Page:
The interior of a friendly transit system

Deutsche Busse -Innen

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Americans are world-wide famous for their pragmatism. However when it comes to designing the interior of a bus their pragmatism went out of the bus windows . The accommodation for wheelchair bound riders in the front of the bus looks as a gauche modification to the original design just for the sake of complying with ADA regulations.

 

 

 

On the other side –German bus designer made sure that they can accommodate any type of bulky, wheel based mobility accessory including strollers, carts and big carry-ons without creating too much discomfort for other riders.

 

 

 

 Image sources:
http://www.stadtbus-fulda.de/Gestern/Standard%202/Wagen%20131.htm
http://www.eifel-rur-bus.de/seiten/nachrichten/2006/nb_2006-12.html
http://www.bergischerbus.net/ablage/schienenkoenig/bus-2009.html
 

How to tell an ugly truth

Or why “pink marketing” strategies do not really work when the situation is actually gloomy…

Many do associate marketing strategies and branding with the skills of a sleek salesmen who could sell ice to the Eskimos. And unfortunately many marketing strategies are built on a similar approach, that of a sleek salesman.

Sleek marketing strategies are creating demand – not too long ago as we were just getting used with the idea of the cell phone as a must have and now cell phones won’t do any longer –we must have smartphones.

Sleek marketing strategies also specialize on “embellishing the truth” or creating a better brand image by enhancing the product’s feature. Which is ok  when the truth about the product is that it looks quite pretty without adding the marketing make-up  . Such is the case of Toyota marketing its newest   SUV models as green rather than just  gas efficient.  For such fancy SUVs they are quite efficient when it comes to their MPG, to be green they’d probably have to give up being SUVs altogether …

The problem arises when the marketing strategies try to pretty up a truth that is ugly. Such was the delay of Toyota recalls and the company’s attempts to push certain technical issues under the rug or make them look minor when they were quite bad…

You probably tell yourself that it is counterintuitive to shout out an ugly truth as a marketing strategy. If a product malfunctions, you may want to make the whole deal hush-hush until the problem is fixed. And you are right, just that between media and social media is hard to keep an issue affecting your customers hush-hush for too long.  So what shall you do?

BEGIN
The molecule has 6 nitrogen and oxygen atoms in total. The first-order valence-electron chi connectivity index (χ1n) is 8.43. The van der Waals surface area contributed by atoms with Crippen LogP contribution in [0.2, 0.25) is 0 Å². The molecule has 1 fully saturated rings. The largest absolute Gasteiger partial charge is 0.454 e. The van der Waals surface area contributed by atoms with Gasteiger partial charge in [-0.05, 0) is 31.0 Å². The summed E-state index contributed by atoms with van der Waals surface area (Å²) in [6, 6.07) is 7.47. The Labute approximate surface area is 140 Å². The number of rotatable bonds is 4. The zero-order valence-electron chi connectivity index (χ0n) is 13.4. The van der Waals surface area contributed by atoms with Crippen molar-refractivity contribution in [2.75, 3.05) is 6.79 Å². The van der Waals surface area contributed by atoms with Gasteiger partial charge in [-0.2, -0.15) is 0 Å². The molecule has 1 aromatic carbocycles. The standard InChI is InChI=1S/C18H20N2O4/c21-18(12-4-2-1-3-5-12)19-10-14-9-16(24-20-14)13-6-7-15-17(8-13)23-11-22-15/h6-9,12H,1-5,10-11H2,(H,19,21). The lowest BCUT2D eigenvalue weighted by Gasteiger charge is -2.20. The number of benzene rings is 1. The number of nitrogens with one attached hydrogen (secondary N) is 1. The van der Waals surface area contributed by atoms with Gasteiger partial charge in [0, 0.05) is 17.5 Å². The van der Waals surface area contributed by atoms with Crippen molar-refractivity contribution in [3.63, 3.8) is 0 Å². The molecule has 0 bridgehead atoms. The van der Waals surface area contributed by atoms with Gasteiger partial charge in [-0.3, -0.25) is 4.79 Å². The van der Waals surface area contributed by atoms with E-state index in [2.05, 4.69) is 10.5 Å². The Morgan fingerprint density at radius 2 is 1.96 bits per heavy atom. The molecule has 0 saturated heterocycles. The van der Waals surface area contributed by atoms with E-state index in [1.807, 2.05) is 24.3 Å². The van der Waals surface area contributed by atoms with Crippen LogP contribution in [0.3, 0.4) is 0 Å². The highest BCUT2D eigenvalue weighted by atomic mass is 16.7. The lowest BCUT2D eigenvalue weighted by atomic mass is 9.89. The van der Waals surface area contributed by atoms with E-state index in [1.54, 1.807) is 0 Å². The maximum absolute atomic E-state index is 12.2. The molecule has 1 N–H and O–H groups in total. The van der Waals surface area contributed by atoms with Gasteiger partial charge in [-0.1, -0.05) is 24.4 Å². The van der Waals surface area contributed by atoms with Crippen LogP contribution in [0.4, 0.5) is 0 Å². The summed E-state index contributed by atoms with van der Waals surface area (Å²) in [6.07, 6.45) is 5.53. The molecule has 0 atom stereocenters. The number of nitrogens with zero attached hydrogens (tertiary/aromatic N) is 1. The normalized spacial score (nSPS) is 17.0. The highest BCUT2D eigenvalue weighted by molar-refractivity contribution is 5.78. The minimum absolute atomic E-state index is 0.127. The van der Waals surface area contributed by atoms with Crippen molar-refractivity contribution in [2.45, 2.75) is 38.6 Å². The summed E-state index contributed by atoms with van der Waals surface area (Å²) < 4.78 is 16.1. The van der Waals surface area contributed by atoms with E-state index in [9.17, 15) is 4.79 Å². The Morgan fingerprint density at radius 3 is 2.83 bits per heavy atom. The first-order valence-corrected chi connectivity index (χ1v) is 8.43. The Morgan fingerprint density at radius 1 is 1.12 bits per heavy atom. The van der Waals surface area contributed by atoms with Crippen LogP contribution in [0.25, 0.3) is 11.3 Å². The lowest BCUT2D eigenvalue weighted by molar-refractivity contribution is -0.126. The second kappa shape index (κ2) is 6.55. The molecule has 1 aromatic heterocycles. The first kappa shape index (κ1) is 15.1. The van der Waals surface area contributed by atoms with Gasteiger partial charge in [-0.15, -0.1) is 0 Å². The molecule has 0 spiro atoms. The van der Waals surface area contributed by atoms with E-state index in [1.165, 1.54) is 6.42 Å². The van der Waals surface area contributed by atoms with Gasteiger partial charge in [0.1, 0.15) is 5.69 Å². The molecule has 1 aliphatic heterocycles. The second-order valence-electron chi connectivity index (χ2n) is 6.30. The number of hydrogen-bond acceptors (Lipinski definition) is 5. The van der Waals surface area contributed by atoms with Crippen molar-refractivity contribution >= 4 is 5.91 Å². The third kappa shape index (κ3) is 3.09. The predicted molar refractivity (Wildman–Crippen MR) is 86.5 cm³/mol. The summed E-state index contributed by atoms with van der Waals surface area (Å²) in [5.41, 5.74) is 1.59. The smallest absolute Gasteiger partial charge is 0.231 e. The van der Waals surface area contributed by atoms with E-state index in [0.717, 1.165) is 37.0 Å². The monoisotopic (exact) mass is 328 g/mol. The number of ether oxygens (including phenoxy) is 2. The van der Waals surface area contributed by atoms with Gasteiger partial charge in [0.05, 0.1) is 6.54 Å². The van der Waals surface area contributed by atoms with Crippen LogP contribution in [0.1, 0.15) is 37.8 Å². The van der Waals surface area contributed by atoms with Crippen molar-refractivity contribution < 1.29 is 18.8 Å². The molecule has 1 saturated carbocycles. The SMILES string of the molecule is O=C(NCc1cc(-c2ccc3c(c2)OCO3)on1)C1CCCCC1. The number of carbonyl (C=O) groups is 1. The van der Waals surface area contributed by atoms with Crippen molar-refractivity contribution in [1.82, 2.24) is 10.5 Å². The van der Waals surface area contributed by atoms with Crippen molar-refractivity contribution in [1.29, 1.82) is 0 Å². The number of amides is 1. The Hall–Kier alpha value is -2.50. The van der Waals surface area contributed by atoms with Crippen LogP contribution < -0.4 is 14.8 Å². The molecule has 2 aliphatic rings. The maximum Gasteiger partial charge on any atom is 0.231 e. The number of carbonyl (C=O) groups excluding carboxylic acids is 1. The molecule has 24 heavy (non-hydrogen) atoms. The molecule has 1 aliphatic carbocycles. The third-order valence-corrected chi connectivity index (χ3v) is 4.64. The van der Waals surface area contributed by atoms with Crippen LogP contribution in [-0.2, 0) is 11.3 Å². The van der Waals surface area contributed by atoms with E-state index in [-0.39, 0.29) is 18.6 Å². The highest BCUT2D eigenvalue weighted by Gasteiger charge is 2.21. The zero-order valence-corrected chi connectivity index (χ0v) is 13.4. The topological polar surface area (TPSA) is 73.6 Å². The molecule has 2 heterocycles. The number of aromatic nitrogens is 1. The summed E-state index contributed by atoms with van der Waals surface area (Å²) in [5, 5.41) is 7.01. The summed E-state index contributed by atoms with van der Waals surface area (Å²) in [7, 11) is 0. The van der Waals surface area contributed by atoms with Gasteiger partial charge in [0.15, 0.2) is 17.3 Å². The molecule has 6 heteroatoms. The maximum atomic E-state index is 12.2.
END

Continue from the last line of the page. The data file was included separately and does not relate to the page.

Let’s take Johnson and Johnson 1982 recall – after seven people died of Cyanide poisoning after taking Tylenol capsules that where tampered with the company had two choices:

  • To try to understate the problem and advise caution until the source of contamination was discovered (the person (s) who poisoned the pill) while standing behind the safety of the product
  • To shout out: the truth is ugly –  we have a big problem, the product is not as safe as we thought and we’ve no idea how it was possible to tamper with it  – and recall all the products immediately.

They chose the second approach –  they decided to recall Tylenol products from store shelves across US, not just in Chicago and offer free replacements . Their statement and marketing approach : the truth is ugly , but we care so much about our customers that we are not afraid to admit it and fix it no matter what cost. The result : Johnson and Johnson recovered its lost quite fast as it emerged from the whole crisis as a hero.

Another good example is the successful social marketing approach for AIDS awareness lead by the CDC in 1986 and matched by similar campaigns in UK and continental Europe (Stop AIDS Campaign) . It started by acknowledging the truth – there is a virus and it is deadly.  The truth is ugly but let’s get our facts right. The campaign encouraged medical authorities to speak openly about the risks, transmission and consequences of AIDS and it also encouraged all the people, including teens to ask questions and get informed.  The campaign had its share of negative comments and a lot of unpleasant facts were to be acknowledged and accepted – you know the type we really do not want to deal with, like your 16 years old daughter sexual life. But it did stop the rumors…

Therefore, when marketing does not have a choice but to deal with an ugly truth there are many ways it can approach the issue and build its strategy. It can stress the facts again and again in order to fight rumors and give an important place to potential solutions and healing. It can stress the importance of people as human beings rather than mere consumers that are important only as long as there is a profit to be made.

The only way you don’t want to deal with the ugly truth is by hiding it under a considerable amount marketing face powder and try to make it seem prettier by applying some heavy advertising mascara.